Would the Stop Online Piracy Act (SOPA) inhibit sound doctrine online?

Obviously, with Wiki down today in protest over two Internet copyright bills in the US, I’m unable to blog as they are my source of ALL information and knowledge.

The first bill is the “Stop Online Piracy Act” (SOPA) in the House of Representatives, and the second is the “Protect IP Act” (PIPA) in the United States Senate. Wiki is actually open for business if you wish to find out more.

But would these bills potentially impede the online fight against “False Teachers”? This blog certainly seems to think so:

What’s bad for free speech is bad for sound doctrine. In the battle for ideas, the ability to discuss those ideas freely is critical. And free discussion requires the freedom to reference and quote opposing voices.

Christian websites, blogs and radio programmes depend upon being able to make fair use of copyrighted content for the purposes of comment and criticism. Our ability to stand up for sound doctrine will be severely impaired if we cannot freely quote, embed or link to the copyrighted sermons, articles, books and videos of today’s false teachers.

….read all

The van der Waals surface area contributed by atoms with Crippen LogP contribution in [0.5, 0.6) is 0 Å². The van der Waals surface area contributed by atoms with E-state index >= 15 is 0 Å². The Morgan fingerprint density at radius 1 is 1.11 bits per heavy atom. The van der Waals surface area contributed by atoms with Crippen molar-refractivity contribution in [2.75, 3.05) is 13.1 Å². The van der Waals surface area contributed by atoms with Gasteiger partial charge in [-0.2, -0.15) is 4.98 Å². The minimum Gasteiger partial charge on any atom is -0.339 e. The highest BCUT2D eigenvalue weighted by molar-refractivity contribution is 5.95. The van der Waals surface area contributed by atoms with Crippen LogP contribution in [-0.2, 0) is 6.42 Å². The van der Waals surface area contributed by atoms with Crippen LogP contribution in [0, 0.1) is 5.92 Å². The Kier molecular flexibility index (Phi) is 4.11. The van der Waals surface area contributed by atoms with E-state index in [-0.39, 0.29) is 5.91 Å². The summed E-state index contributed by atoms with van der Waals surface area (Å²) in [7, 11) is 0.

So there you go….

UPDATE: Christian Web Trends also has a piece on this. And so have ChurchMag.

4 comments on this post.
  1. Goy:

    Imagine a World Without Free Knowledge.

  2. Goy:

    Justice Department Charges Leaders of Megaupload with Widespread Online Copyright Infringement

    Megaupload, one of the internet’s largest file-sharing sites, has been shut down by officials in the US.

    Have noted that access to current affairs sites are taking longer to load are these sites being censored and capped by politically motivated bandwidth strangulation in the U.K.?

  3. webmaster:

    They’re fighting back:


  4. Goy:

    A quirky side effect of this maybe that when celebrates and rock stars attempt to lecture on anything concerning the right to freedom of speech and expression they will be met with howls of derision by an internet savvy audience at their industries criminal prohibition of the internet.

    “The absence of governmental regulation of Internet content has unquestionably produced a kind of chaos, but as one of the plaintiff’s experts put it with such resonance at the hearing: “What achieved success was the very chaos that the Internet is. The strength of the Internet is chaos.” – Judge Stewart Dalzell.